Eight days not out — FTSE on its biggest roll since 1993

London’s blue-chip shares rack up an 8th straight day of gains – its biggest streak of consecutive daily rises for 16 years

 Gary Duncan, Economics Editor

London’s blue-chip shares racked up an eighth straight day of gains today, marking the FTSE 100 index’s longest winning streak of consecutive daily rises for 16 years.

The market’s upward sprint came as growing optimism over an emerging economic recovery fuelled a new exuberant mood among investors. Since its close on July 12, the potent rally of almost 9 per cent in the FTSE 100 has added more than £90 billion to the value of Britain’s leading companies.

The Bank of England today reinforced the bullish mood in the equity market with a more upbeat prognosis on prospects.

The record of this month’s meeting of its Monetary Policy Committee (MPC) showed that it had concluded that recent indicators were “consistent with a smaller contraction in GDP in the second quarter than it anticipated two months ago”. Official GDP figures due tomorrow are tipped to show that the economy shrank by another 0.3 per cent in the past three months, a much less savage decline than the 2.4 per cent slump in the first quarter.

The MPC’s minutes also revealed that its members see increasing signs that “the momentum going into the second half of the year was greater than . . . expected in May”.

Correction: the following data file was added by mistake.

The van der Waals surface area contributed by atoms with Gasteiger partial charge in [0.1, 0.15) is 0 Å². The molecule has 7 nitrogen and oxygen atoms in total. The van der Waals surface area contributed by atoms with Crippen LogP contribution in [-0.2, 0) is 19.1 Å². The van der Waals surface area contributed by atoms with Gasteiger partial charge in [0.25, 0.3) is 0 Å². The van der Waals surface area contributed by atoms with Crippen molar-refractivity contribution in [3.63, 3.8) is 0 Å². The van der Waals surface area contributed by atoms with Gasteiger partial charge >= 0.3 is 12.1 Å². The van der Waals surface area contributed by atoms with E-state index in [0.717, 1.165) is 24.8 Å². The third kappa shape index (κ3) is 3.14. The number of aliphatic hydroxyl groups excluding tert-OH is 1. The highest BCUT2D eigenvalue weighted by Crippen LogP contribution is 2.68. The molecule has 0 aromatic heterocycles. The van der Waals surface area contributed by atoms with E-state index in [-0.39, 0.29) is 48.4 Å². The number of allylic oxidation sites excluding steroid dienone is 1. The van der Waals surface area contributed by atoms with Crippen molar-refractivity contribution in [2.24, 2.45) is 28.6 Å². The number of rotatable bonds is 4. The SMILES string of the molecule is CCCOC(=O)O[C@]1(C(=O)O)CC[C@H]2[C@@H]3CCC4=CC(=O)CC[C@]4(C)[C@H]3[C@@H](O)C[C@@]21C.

The Bank’s conviction that an economic revival is taking hold was underlined by Charles Bean, its Deputy Governor, although he was cautious over the likely strength of an upturn. “I would think it reasonable to see some slight resumption in the back half of this year,” he said.

The Bank’s hopes for recovery were also emphasised when its regional agents reported more evidence that consumer spending had started to stabilise and that “the recovery in housing market activity had continued”. The agents also found signs of “stabilisation in manufacturing output”.

But worries over conditions in industry were heightened by the latest CBI survey, which suggested that manufacturing orders have fallen this month at their fastest rate since January 1992. Despite their continuing struggle, manufacturers’ confidence still rose to its best levels since October 2007.

The Bank minutes and the CBI’s mixed picture of industry’s fortunes added to uncertainty in the City over the Bank’s next move. The rosier tone of the MPC’s discussion this month fuelled speculation that it could soon call a halt to its radical quantitative easing (QE) scheme to pump newly created money into the economy in an effort to jump-start growth.

Many economists still expect the MPC to increase the total purchases of government and corporate bonds through which it injects the cash to the maximum £150 billion authorised by the Chancellor, from the £125 billion planned at present. The committee unanimously voted to leave both the scale of the QE programme, and interest rates, on hold this month. (Gary Duncan, The Times) http://business.timesonline.co.uk/tol/business/markets/article6723808.ece

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